“[Isaac del Toro] is a bit unknown, he’s a neo pro. We came into this Tour Down Under with a few guys on our radar. As a director you’re interested in how these guys are going to make the transition, and he didn’t stay under the radar for very long,” Jayco AlUla DS Mat Hayman told GCN after stage 4.

“It’s a bit unknown to us how well he can climb and how well he’s going, but we’re still looking forward to the weekend.”

Despite being one of the most hyped up riders in the world right now, Del Toro is equally unsure about how he will go on the weekend, in what will be his very first taste of climbing in a WorldTour peloton. His powerful victory on stage 2 shows he’s on good form, but a hilltop finish is a different ask.

“I feel good. A little bit nervous, but I feel good,” was Del Toro’s answer about his feelings for Willunga, though the current leader was apprehensive about declaring his plans and ambitions for the weekend.

“I went up it in training, it's a good climb,” he said of Willunga Hill. “I hope to do my work really good tomorrow. I need to talk to the team about that.”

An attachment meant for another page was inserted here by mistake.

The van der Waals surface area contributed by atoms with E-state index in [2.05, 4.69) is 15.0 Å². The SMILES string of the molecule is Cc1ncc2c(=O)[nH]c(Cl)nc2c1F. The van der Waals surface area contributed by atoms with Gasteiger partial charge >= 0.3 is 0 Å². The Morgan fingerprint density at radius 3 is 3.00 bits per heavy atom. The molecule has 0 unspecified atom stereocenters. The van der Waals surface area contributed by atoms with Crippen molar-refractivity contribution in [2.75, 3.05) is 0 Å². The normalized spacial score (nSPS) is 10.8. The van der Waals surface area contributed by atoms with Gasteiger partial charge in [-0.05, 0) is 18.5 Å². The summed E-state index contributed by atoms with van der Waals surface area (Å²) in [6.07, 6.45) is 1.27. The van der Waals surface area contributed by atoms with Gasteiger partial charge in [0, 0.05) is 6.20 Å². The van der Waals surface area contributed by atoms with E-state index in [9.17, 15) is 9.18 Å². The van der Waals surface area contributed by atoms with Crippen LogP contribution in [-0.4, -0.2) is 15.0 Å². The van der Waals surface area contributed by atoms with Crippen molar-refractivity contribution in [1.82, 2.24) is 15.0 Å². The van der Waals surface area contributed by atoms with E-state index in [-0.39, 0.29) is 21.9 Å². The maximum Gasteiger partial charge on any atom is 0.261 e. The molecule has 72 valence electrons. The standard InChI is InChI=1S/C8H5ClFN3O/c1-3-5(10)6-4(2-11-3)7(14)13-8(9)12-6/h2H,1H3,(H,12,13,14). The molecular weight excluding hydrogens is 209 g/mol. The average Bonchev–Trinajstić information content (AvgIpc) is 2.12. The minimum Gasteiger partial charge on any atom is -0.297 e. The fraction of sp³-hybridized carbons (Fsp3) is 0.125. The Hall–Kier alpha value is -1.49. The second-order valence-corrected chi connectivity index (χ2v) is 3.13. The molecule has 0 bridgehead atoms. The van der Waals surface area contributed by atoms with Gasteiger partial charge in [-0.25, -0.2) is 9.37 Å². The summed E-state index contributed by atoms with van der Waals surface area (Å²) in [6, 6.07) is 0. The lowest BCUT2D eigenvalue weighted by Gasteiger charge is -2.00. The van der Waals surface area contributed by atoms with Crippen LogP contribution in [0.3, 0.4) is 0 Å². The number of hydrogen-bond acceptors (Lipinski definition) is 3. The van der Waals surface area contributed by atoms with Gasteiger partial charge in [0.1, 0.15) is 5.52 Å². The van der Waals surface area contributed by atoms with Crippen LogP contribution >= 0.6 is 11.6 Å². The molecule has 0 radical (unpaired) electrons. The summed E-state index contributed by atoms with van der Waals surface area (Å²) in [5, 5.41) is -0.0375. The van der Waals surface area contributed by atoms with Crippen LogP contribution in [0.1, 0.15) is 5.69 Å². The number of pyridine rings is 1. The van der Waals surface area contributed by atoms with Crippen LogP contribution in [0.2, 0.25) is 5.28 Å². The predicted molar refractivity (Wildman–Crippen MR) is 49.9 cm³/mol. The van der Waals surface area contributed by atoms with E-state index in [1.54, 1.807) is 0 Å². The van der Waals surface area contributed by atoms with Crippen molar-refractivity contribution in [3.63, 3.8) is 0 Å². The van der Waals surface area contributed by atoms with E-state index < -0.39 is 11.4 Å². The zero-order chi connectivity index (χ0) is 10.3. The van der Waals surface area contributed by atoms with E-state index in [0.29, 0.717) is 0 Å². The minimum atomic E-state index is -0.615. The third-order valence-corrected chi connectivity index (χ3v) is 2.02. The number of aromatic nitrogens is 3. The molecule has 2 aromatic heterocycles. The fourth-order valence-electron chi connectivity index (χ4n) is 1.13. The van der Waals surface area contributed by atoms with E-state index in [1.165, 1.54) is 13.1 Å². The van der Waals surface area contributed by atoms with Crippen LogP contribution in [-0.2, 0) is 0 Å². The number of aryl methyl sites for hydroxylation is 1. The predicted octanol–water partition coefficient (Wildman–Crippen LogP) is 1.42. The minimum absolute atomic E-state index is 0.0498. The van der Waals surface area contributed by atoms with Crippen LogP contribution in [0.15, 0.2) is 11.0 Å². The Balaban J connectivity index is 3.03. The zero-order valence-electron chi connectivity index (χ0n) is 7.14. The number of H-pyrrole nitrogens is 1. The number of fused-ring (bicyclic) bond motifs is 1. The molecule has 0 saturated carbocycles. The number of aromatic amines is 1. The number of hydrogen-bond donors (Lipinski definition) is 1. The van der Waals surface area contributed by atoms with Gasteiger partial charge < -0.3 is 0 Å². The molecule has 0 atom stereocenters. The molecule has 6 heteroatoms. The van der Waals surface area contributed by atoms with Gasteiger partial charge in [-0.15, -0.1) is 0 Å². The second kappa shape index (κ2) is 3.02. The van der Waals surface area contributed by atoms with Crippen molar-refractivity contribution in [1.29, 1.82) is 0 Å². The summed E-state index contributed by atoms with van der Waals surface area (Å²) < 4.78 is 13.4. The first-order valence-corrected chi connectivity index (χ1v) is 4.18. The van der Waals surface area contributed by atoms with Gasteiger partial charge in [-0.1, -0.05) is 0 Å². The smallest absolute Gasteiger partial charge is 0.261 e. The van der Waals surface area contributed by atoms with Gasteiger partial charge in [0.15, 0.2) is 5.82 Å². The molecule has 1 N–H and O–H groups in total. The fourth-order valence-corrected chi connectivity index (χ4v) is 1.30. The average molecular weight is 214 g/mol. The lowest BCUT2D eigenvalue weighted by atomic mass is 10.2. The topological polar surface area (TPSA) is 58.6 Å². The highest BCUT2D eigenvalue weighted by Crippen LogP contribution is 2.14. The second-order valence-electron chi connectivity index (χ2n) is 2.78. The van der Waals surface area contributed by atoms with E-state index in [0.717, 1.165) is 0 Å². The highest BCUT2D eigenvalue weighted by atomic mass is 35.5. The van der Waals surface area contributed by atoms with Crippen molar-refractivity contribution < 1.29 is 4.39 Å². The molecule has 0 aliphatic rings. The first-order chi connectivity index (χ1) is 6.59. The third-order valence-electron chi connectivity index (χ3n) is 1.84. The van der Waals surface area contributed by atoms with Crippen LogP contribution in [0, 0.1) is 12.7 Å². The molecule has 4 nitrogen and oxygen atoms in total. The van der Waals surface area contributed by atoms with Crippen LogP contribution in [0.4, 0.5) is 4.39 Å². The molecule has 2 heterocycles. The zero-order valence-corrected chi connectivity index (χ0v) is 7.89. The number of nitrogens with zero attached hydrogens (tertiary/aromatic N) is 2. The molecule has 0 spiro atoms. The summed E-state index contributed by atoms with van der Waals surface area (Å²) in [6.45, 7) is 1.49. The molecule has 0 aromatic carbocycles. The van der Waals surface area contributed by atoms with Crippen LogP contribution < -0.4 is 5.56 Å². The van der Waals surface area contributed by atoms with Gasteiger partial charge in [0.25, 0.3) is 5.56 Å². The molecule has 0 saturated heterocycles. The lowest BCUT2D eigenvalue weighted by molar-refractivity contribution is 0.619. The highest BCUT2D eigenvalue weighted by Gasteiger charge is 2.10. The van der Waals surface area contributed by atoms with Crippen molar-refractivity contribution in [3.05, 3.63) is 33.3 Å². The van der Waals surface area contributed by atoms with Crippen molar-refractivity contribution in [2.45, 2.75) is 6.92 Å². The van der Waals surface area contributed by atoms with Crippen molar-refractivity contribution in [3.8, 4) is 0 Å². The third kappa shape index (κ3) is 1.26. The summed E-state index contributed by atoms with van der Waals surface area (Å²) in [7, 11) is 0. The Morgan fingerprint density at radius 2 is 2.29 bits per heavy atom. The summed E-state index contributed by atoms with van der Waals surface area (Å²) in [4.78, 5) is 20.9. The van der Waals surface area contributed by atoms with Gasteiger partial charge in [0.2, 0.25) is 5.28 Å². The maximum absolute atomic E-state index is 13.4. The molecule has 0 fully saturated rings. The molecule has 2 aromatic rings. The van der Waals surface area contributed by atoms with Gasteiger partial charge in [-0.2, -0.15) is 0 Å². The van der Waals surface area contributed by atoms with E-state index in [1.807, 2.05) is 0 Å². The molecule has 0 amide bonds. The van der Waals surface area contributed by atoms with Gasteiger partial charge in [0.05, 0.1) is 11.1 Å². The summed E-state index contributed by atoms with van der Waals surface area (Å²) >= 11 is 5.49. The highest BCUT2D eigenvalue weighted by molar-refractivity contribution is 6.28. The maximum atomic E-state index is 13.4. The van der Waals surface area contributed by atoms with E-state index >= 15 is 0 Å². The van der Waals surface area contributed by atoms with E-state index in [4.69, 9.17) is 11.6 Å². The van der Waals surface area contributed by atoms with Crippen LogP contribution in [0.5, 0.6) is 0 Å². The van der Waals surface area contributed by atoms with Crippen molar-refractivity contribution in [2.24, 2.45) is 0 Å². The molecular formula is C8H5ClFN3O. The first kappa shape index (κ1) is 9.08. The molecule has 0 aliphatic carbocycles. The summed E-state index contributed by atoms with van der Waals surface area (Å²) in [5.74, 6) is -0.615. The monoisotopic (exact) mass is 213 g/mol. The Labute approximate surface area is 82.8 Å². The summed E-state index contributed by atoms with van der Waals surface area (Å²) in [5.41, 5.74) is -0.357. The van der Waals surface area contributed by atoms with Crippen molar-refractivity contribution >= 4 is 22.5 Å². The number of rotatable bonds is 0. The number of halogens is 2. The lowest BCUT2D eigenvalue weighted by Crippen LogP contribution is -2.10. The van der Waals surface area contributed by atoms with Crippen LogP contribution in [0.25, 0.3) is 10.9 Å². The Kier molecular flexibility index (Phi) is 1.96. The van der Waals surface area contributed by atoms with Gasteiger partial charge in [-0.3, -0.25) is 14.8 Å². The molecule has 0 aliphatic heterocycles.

Willunga Hill and Mount Lofty tough but open climbs

Though the weekend’s stages are what will decide this race, the climbs are not big ascents. They should be challenging enough but could be fairly open in terms of the competition.

Willunga Hill is a 3.4km ascent with an average 7.3% gradient - making it around a seven-minute effort for most male pros - and to make it tougher this year, the organisers are sending the peloton up it twice in succession on stage 5. Though there’s a fairly long descent and flat between the two efforts, the repeated climbing should make the stage harder.

The climbers haven’t gone head-to-head at all in this race, and the first ascent of Willunga may tempt riders into early action.